terror that she’d fall to the floor sobbing and pleading with him not to go, not to abandon her to the mercy (what mercy?) of The Girls. There’d barely been time to say ‘Call us when you get there,’ when he’d hugged her briefly and made a bolt for Passport Control. She tried to fix that last view of him in her mind. The turned head, the fast rangy walk, the wide grin full of perfect teeth, the dark floppy hair that would probably be six inches longer and tied back next time she saw him. She also tried, as she sped along the moving walkway back to the car, to fix for herself an accurate idea of his height: just that small bend as he hugged her, that made him, what, about two inches taller than that man over there with the battered leather briefcase? Or was he even taller than that? It was always a slight surprise to her, just how much space her once-baby son now occupied. There’d been that strange teenage growth-spurt time, four or five years back, when one morning he’d ambled downstairs and she could see quite clearly that the 5′5″ that had gone up to bed the night before had come downstairs as 5′7″. He’d walked across the kitchen and banged into a chair because his accustomed number of steps took him that bit further than they had the day before. What happened to nineteen years? How come a year was so luxuriously long when you were nineteen yourself but so breathlessly brief when your eldest child was that age?

Jess settled herself into the Golf’s driving seat, firmly trying to convince herself she was not inclined to tears. You had to let your children go – their independence was proof that you’d got their upbringing right. If only it didn’t happen so fast though, not quite so suddenly. Couldn’t he have gone to live in say, Devon, for a few months instead? Why race off to the furthest
continent? The car still smelled faintly of Oliver, a mixed scent of Lynx deodorant, Marlborough Lights and new trainers. She looked around quickly, half expecting to find a forgotten essential item, perhaps the All-Australia bus pass that Matt had bought him as a last-minute surprise or the
Rough Guide to Oz
, that backpackers’ bible. He’d left nothing though, apart from his pack of chewing gum which lay among the petrol receipts and her own Starburst wrappers in the cubbyhole in front of the gear stick.

Eventually, mindful that she’d already paid for the parking and couldn’t hang about, Jess started the car and wearily began the drive back to London. She switched on the radio and joined the middle of a discussion about ovarian cysts. ‘… Easily the size of a grapefruit …’ she caught someone saying in alarmingly comfortable tones, before she speedily pressed buttons and settled for some house/techno sound that Oliver would have liked. She definitely didn’t want to hear about female ailments: thirty seconds into it and she’d be prodding her side as she drove, wondering if there was a strange new lump or if her insides always resembled a loose bag of apples. Discussions like that, along with Facing the Menopause, The Empty Nest and Midlife Men: The Far Side of the Crisis, reminded her of the depressing fallibility of increasing age. So far Jess had escaped pretty well, health and looks more or less satisfactory. She went to the gym three times a week (with glamorous neighbour Angie, who provided, with only half the effort that Jess put in, a figure to aim for). When she read about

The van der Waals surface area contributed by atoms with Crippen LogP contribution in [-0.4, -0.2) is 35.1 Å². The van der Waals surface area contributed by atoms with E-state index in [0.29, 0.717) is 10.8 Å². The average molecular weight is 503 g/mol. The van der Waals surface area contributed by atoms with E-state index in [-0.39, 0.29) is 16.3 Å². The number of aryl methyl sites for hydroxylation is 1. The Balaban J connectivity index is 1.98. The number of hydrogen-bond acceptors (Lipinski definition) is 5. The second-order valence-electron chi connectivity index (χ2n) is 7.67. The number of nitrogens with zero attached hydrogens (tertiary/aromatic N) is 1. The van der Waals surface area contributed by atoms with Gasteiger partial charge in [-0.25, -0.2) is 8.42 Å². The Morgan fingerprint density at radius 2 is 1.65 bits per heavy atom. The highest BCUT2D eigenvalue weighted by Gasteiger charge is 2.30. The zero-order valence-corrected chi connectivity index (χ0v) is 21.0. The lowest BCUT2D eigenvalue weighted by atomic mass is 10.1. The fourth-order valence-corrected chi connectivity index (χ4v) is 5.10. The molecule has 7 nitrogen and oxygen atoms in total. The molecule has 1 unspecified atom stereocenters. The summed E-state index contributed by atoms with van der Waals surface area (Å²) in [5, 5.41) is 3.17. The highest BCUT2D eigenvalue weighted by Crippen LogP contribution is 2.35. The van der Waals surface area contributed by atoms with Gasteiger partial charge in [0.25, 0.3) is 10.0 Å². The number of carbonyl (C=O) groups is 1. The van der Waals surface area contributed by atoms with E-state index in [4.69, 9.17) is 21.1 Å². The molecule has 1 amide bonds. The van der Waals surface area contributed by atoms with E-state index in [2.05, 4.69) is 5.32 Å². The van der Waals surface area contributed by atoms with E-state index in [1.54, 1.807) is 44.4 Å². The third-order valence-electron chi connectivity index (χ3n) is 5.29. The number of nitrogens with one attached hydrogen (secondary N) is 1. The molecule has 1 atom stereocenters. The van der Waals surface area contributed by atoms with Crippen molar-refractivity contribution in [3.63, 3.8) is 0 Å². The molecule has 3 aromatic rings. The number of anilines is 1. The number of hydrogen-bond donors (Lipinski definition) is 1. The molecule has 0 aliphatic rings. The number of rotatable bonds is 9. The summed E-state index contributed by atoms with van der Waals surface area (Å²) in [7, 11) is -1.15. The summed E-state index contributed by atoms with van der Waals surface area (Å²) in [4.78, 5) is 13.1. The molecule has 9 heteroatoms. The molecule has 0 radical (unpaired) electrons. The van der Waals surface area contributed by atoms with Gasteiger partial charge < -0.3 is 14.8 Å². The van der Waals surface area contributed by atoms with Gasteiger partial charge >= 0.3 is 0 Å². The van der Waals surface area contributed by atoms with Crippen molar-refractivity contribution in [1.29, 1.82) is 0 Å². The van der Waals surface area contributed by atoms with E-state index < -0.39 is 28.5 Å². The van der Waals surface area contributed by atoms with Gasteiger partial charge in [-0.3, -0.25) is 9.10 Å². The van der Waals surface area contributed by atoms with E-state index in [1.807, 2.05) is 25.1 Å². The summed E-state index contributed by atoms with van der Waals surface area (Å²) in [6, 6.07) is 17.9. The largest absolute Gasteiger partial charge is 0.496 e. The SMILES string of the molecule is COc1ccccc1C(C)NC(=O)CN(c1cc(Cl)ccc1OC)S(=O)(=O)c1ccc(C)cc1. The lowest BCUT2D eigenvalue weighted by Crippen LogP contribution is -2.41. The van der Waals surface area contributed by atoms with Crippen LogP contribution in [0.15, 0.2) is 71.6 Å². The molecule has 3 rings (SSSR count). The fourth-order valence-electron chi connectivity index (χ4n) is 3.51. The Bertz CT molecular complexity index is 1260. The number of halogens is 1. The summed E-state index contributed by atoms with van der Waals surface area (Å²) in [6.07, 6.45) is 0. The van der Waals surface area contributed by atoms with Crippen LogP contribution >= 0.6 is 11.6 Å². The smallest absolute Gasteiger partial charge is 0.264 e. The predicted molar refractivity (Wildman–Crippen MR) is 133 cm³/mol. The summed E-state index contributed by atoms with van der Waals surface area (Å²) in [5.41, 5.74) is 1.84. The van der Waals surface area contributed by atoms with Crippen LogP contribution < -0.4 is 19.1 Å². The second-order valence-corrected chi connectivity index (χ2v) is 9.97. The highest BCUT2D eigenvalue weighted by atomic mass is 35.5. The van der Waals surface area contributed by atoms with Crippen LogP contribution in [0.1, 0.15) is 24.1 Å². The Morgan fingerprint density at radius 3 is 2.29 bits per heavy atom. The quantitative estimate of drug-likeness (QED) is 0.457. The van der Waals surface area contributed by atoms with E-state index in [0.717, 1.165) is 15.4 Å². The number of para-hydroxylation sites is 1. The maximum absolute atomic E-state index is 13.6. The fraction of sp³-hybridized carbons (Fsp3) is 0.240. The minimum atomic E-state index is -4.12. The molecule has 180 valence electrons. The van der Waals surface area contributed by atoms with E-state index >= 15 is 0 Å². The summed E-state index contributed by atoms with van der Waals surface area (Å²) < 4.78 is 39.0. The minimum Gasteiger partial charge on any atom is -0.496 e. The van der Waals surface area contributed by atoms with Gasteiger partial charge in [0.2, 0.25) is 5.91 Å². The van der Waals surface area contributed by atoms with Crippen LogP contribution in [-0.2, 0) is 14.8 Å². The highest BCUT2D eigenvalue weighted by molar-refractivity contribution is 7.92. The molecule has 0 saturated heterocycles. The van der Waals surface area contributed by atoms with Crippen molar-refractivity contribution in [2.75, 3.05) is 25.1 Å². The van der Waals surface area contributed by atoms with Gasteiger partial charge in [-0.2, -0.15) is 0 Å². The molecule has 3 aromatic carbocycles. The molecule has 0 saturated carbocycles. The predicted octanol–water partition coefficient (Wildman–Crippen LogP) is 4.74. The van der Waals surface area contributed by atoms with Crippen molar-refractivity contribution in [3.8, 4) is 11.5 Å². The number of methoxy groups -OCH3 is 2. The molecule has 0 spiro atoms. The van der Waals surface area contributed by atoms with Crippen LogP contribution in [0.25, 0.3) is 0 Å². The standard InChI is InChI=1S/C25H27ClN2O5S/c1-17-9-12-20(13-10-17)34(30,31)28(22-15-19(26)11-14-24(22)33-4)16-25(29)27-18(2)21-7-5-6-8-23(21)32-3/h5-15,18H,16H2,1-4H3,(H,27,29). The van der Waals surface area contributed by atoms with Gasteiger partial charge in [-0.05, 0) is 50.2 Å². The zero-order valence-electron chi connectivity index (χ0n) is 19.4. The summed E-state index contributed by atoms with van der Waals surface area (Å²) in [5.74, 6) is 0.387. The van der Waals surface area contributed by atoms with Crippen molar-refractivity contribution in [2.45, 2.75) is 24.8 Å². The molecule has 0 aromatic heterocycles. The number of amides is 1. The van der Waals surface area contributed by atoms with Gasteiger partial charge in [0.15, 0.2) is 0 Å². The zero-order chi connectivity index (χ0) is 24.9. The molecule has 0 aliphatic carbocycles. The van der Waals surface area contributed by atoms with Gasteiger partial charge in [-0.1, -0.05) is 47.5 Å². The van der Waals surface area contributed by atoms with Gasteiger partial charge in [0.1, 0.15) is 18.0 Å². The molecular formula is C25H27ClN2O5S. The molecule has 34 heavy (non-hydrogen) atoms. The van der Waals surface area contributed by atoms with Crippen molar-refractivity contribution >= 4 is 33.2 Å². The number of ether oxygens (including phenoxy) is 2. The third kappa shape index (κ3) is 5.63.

middle
age it had never occurred to her, so far, that this was
her
category. Oliver setting off on his travels was only the first of what was likely to be a string of mind-muggings
waiting round life’s shadier corners. Still, she thought as she headed for the M26, at least this week she wouldn’t have a problem deciding on what to write. Nelson’s Column in the
Sunday Gazette
(page four, the Comfort Zone supplement) would be about the first Gap Year departure from her household. It would be funny, frivolous and probably contain just a little bit of self-satisfaction. She wouldn’t write about feeling bereft: readers could have their amusement but they weren’t allowed into her soul.

‘So can I have his room?’ Natasha, being fifteen and therefore as yet with no instinct for the right time to ask for this kind of thing, was standing in Oliver’s doorway checking over the stuff he’d left scattered around. From her teenage point of view, far from being bad timing, she’d picked this vulnerable just-back-from-the-airport moment quite deliberately, getting in quick before her sister Zoe thought of it and before Jess, still in her coat, had even had time to have a restorative cup of tea and a bit of a think.

Jess took in the sight of Oliver’s discarded clothes, unsorted laundry, strewn-about tapes, CDs and videos (how many were long-overdue rentals, she wondered). Any miss-you poignancy this vision might have had was diminished by the scale of clearing up that it would need. This was the biggest of the three first-floor bedrooms, overlooking the front garden and giving anyone with a penchant for serious nosiness a good view of the road and all the neighbours’ comings and goings. Natasha had always said it was wasted on Oliver: boys were neither interested in the pursuit of gossip nor did they need the kind of clothes capacity that girls did.

‘It would make sense,’ Natasha persisted, walking into the room and spreading out her long skinny arms to spin round and glory in the space. ‘I mean, what did Oliver ever want with a double built-in wardrobe? It was wasted on him, always mooching about in the same old stuff. I bet it’s full of old unwashed football kit left over from school.’ She opened the door and held her nose, pulling a face of exaggerated disgust. ‘Boy-pong. BO and feet. I could fumigate it for you. And
Mu-umm
,’ a familiar wheedling note came into Natasha’s voice, ‘think how much tidier I could be if I had room to put all my stuff away. I’d keep it really organized, I promise.’